Do you have a full understanding of how much money you have? Only about 5% of people have an accurate idea of that they're worth, according to the non-profit Association for Financial Counseling and Planning Education. Financial planners say that's a problem.
"It's the starting point," says Kyle Ryan, head of advisor services for Personal Capital, a San Francisco financial technology company. "You can't set your goals for retirement without knowing what you have and your net worth is what you have."
Knowing your net worth tells you where you are financially at one point in time, says Michele Ferrara, a principal in the Private Wealth Services Group of Boca Raton, Fla., accounting firm MBAF. When checked at regular intervals over time, the series shows your progress toward goals like funding retirement. "It helps you gauge when you can retire and helps you see whether you are losing value or gaining value," Ferrara says.
A set of net-worth figures can alert you to problems in your financial approach before it's too late. "If you're losing value, it allows you to drill down into those areas and say, 'What do I need to focus on right now?'" Ferrara says.
Mortgage bankers and some other big-ticket lenders typically want to know your net worth before extending credit, adds Len Hayduchok, a financial planner in Hamilton, N.J. Net worth may also be evaluated by an insurance company if you are trying to purchase a policy with a large death benefit, Hayduchok says.
To calculate your net-worth, add up all your assets, including cash, savings accounts, investments, real estate and other valuables. Next, add up all your debts, including mortgages, credit cards and auto loans. Now, subtract debts from liabilities. The result is your net worth.
There are a number of online tools, including Personal Capital and Mint, that will do this work for you and show you a running total any time you care to check. Personal financial software such as Quicken will do the same. Whether done with a calculator and sheet of paper or online, there are a couple of things to keep in mind.
First, make sure you include all your assets and liabilities. A personal loan from a relative, for instance, should be included to give you an accurate liability figure. And don't neglect to include your art collection or garage full of classic cars on the asset side.
Also, take care to accurately value non-financial assets, especially collectibles. Be conservative when valuing personal-use assets, Ferrara says. "It has to be a value that someone would put on there in an arms-length transaction," she says.
You may also want to calculate your liquid net worth. This consists of all assets that you could convert to cash quickly, such as checking accounts and savings accounts, minus all bills that will have to be paid in the next 30 days or so. Your liquid net worth measures your ability to fund your lifestyle in the short term.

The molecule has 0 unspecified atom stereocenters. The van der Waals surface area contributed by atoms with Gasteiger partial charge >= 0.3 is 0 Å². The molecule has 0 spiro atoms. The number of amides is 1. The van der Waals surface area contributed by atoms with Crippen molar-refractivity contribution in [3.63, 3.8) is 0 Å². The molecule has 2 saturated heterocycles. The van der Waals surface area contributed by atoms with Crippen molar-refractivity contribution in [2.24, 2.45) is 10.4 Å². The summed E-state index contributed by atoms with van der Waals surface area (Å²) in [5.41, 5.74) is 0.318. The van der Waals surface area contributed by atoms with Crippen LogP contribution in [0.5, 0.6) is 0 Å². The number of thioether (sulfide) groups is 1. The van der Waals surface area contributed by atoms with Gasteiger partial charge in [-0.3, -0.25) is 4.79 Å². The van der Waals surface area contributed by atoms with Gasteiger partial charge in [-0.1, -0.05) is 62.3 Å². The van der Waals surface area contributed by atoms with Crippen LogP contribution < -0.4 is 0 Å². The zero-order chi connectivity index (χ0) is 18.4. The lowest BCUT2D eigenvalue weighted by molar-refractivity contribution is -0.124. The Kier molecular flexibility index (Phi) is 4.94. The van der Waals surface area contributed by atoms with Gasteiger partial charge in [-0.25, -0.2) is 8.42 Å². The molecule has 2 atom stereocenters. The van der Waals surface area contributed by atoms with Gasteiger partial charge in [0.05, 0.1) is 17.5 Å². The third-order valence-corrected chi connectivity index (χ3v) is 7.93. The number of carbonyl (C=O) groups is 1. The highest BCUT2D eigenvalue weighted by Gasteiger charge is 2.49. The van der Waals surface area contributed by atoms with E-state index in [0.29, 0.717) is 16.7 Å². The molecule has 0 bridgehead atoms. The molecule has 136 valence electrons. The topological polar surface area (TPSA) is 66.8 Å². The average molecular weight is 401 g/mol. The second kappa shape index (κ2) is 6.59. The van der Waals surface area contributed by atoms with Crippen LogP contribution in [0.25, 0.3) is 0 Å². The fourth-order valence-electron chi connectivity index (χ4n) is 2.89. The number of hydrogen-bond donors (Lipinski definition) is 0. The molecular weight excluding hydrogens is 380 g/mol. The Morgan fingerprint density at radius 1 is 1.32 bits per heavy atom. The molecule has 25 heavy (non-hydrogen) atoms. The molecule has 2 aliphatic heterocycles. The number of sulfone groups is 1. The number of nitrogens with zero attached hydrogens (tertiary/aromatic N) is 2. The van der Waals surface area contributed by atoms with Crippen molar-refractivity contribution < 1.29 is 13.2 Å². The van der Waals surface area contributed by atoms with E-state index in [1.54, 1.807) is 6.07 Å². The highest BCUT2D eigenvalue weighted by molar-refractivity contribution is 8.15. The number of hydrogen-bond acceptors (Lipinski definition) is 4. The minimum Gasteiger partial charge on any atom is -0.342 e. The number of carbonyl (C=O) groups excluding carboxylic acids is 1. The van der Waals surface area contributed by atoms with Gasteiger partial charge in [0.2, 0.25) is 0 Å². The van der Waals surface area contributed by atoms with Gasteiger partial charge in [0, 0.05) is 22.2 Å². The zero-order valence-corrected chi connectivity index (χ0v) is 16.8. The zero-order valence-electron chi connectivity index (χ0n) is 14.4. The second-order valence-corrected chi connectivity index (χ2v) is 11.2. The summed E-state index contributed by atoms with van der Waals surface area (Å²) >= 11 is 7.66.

Read more about how to calculate your net worth.
While net worth is a useful figure, it should probably only be consulted occasionally. Most experts suggest annually or perhaps quarterly. "Looking at net worth too often can get us too excited or too discouraged," Hayduchok cautions. Checking every morning, for instance, could lead to over-reaction to short-lived events such as market corrections, leading savers to sell off temporarily depressed assets at less than their long-term value.
At the same time, don't just figure your net worth a single time. Instead, do it regularly. "It's not something one and done," Ferrara says. "You need to evaluate and monitor it."
Sometimes your net worth may be negative, indicating you owe more than you own. While that's obviously not ideal, it may not indicate an emergency. For instance, Ferrara says, young people just starting out on their careers and trying to pay off student loans often show negative net worth.
Major market downturns also often may cause an investor's net worth to turn temporarily negative. When market cycles create negative net worth, Ferrara cautions that it's important not to over-react and sell while prices are depressed. Instead, she suggests meeting with your advisors and looking into spending cuts.
Finally, net worth is only one way to measure success. Not everyone derives identity from financial figures, Hayduchok says. Some, for instance, worry more about how much they contribute to other people's lives. "For some people, net worth is a totally irrelevant number because that's not how they measure their value," he says.
However, for anyone concerned about a secure retirement, calculating net worth is probably an unavoidable first step, similar to the weigh-in that begins many diet plans. "Net worth is the equivalent of getting on the scale," Ryan says. "It might not be pretty. But you have to do it."